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Mayor Dan Sullivan addresses campus and social issues at Q&A Mayor_JA_7509 - Mayor Dan Sullivan talks with civil engineering junior Andrew Gray about how people can prepare for a future in public office. Sullivan recommends helping community council members with local projects or shadowing them in day to day tasks. He also informed Gray about internships in the mayor's office. "I'll be the next Dan Sullivan," Gray said later. (Photo by J. Almendarez) Full view

Mayor Dan Sullivan addresses campus and social issues at Q&A

Mayor Dan Sullivan talks with civil engineering junior Andrew Gray about how people can prepare for a future in public office. Sullivan recommends helping community council members with local projects or shadowing them in day to day tasks. He also informed Gray about internships in the mayor's office. "I'll be the next Dan Sullivan," Gray said later. (Photo by J. Almendarez)
Mayor Dan Sullivan talks with civil engineering junior Andrew Gray about how people can prepare for a future in public office. Sullivan recommends helping community council members with local projects or shadowing them in day to day tasks. He also informed Gray about internships in the mayor’s office. “I’ll be the next Dan Sullivan,” Gray said later. (Photo by J. Almendarez)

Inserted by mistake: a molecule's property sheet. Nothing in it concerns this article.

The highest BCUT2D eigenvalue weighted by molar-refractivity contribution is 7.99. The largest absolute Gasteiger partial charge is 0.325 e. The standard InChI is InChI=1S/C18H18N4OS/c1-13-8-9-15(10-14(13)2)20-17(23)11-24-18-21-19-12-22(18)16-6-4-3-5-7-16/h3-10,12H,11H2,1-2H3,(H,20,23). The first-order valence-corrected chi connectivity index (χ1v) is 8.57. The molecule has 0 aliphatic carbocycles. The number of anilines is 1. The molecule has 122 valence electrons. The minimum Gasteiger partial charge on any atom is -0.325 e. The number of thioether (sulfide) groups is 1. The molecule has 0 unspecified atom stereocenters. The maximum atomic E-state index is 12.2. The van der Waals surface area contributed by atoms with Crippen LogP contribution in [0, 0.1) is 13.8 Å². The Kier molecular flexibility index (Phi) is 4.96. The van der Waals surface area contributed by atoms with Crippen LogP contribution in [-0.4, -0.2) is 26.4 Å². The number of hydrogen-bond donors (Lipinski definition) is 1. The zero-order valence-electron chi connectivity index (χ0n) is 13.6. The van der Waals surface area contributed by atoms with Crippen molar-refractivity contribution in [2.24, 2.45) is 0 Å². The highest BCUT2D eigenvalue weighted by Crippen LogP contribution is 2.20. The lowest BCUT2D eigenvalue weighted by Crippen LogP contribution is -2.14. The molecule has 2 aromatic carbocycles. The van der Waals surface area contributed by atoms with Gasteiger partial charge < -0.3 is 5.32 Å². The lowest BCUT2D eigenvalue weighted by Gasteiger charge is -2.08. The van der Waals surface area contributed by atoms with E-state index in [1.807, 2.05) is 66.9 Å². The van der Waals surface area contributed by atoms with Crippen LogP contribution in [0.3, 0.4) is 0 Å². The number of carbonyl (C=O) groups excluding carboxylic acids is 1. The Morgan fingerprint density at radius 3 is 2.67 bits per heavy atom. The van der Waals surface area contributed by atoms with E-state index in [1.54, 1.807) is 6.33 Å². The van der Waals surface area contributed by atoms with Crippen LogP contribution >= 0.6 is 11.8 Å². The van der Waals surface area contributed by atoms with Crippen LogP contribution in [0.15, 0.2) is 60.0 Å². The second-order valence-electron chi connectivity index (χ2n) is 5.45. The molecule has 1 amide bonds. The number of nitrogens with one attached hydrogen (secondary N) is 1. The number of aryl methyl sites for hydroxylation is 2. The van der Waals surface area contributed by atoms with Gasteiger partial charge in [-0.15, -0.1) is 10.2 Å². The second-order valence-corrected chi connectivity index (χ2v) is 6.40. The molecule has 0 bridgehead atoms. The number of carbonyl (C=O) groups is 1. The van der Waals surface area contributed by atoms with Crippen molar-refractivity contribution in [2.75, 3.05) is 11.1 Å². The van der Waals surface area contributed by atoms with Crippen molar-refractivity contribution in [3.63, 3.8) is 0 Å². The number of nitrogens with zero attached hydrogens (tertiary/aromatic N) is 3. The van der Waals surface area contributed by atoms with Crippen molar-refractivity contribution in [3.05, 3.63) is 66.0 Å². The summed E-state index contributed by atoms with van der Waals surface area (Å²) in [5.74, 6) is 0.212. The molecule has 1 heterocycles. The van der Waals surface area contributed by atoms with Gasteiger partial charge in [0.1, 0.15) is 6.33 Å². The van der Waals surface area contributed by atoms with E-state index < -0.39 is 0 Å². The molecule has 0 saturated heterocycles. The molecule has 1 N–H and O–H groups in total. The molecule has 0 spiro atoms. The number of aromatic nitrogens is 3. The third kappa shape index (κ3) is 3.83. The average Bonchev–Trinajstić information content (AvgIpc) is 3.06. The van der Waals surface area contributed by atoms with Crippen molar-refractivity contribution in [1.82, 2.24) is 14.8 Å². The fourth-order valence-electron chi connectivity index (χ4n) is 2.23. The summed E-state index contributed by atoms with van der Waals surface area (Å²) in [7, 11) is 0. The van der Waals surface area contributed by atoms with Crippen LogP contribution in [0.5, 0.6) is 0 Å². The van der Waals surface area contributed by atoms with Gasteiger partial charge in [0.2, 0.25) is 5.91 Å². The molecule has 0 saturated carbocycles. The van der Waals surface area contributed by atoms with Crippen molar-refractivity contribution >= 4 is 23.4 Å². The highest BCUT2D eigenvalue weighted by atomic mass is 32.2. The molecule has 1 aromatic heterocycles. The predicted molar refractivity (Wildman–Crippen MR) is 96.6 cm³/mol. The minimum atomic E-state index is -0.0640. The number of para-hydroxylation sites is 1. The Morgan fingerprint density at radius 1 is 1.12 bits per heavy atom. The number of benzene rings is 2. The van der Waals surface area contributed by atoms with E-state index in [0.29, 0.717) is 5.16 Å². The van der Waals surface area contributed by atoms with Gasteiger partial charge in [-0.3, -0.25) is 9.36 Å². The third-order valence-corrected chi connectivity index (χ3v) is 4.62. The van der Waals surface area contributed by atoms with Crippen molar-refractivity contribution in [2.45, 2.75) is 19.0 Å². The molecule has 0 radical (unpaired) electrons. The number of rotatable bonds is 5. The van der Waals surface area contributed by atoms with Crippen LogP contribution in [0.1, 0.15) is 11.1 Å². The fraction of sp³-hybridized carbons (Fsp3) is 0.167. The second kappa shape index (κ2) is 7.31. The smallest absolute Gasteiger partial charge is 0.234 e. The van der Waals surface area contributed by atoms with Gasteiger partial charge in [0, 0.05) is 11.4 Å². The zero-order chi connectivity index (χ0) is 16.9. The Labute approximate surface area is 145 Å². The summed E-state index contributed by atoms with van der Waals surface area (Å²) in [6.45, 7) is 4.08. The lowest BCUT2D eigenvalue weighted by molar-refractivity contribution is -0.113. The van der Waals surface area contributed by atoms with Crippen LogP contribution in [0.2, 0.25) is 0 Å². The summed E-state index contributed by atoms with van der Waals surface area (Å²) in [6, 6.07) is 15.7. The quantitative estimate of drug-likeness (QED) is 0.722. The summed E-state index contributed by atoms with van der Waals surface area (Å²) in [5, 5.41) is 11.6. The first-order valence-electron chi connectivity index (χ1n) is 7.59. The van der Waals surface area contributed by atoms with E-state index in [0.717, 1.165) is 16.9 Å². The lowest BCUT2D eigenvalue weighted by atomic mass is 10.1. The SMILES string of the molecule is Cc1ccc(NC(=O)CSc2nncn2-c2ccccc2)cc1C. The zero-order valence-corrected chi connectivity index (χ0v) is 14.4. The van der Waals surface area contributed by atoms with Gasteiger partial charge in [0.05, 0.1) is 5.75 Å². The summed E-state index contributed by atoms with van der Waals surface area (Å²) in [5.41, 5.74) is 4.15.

Students eager with questions enjoyed a complimentary continental breakfast as Mayor Dan Sullivan took his seat beside USUAA Senator Andrew Lessig in the Student Union upstairs lounge Feb. 6.

Max Bullock, business management sophomore, opened the Q&A session with a public safety inquiry.

“I was wondering what the municipality was doing to try and combat that (high murder rates in Anchorage) and reduce murder rates,” Bullock said.

Sullivan answered, “The murder rate is not up, and in fact, the overall crime rate in Anchorage is on the decline and has been for three years.”

Sullivan said he brought in an assessment team when he was first elected mayor to ensure the police department was “deploying their resources in the most efficient manner to be most effective in fighting crime.”

After observing the structure of the police depart- ment, the team made several strategic recommendations about how to fight crime in Anchorage.

Among several things, they suggested “community policing.”

“What we’ve done is we’ve started to assign police officers in particular areas that is their beat every day so they get to know the people in these neighborhoods…,” Sullivan said.

He went on to explain how this builds a trusting rela- tionship, which creates a more efficient patrol of the entire city.